A common question that I hear often when I present this work on line or off line is : "Why don't we ever see your Chinese names in the literature we come across?" or "Why is it that most of the Chinese names I come across are different to yours ?"
The answer is many-fold.
1. Most scientists only come across romanised (romanized) names. If they only saw Chinese characters their eyes would glaze over.
2. The bulk of the China-related literature in the West has been published in Taiwan and Hong Kong. That implies traditional characters and different romanisation systems.
In the database I have adopted the standard combination simplified character and Hanyu pinyin romanisation because they correspond to modern thinking in Mainland China where the bulk of the Chinese population resides. However I never forget that on one hand many characters have been simplified and therefore have at least two versions, plus sometimes some regional variations (see for instance "si" of sigua-ridged gourd-Luffa acutangula). On the other hand, in Mainland China alone the cultures are as diversified as within Europe and consequently the scripts vary or if the script is the same the pronunciations differ. Various romanisation systems cater for all these variations. In the context of our database we have had to limit ourselves to Chinese as one language (one field) but within the confines of this "field" we do our best to accomodate as many variations as practicable. It should be noted that the scope for expanding this field is far greater while we publish static files / working files / rough drafts. The day we actually publish the database itself, the field "Chinese" will restrict us considerably, even if we split it into 3 or 4 Chinese fields (Chinese-Cantonese, Chinese-Mandarin, Chinese-Taiwanese, Chinese-Hakka for example).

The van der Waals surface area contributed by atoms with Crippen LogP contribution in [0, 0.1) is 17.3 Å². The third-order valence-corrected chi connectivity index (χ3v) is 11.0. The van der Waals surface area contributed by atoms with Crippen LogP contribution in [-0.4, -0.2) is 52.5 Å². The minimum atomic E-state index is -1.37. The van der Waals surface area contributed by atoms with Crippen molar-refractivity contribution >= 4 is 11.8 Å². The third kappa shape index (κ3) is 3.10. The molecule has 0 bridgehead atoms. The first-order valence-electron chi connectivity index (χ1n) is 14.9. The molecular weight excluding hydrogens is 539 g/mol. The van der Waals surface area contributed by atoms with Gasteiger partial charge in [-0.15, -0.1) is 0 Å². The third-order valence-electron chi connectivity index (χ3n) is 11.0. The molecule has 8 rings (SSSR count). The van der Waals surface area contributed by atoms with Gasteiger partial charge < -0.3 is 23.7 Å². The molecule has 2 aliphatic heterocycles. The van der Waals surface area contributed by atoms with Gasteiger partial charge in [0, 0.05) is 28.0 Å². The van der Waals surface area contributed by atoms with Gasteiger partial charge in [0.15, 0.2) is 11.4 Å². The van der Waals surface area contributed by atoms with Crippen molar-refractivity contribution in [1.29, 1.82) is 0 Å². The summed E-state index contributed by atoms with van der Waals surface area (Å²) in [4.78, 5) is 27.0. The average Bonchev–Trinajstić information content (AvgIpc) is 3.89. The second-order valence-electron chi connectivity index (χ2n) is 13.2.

Then again both technical / academic staff and linguists recommend to restrict oneself to 2 or 3 synonyms when publishing a dictionary. This limits confusion they say. It also allows for fruitful comparison with related languages like Japanese, Vietnamese etc. The names in these languages are mainly based on the main Chinese names, not the less important or less popular.
EXAMPLES OF DATA RELATED TO SPECIFIC CHARACTERS RETRIEVED FROM IMPORTANT LINGUISTIC SITES
1. From the KANJI DATABASE , part of Jeffrey Friedl's JAPANESE <-> ENGLISH DICTIONARY
< http://enterprise.dsi.crc.ca/cgi-bin/j-e?SASE=/cgi-bin/j-e/jfriedl.html > (Gateway). I prefer the following settings but they may not suit everyone : < http://enterprise.dsi.crc.ca/cgi-bin/j-e/nocolor/dict.html?SASE=/cgi-bin/j-e/dict >
Data related to character "peng" half of the internationally recognized word: "ponkan" - "a citrus".
The "reading" is the Japanese romanisation, corresponding to the "Sino-Japanese" in the example below demonstrating the numerous romanisations related to a single character.
2. From Thomas Chin's Hakka Dictionary, the romanisation of most characters can be found together with the meaning of each character. 10 different Hakka systems are included and cross-referenced with other systems from different languages. It is a valuable Chinese -Hakka-centered resource complementary to the above Japanese-centered set of resources.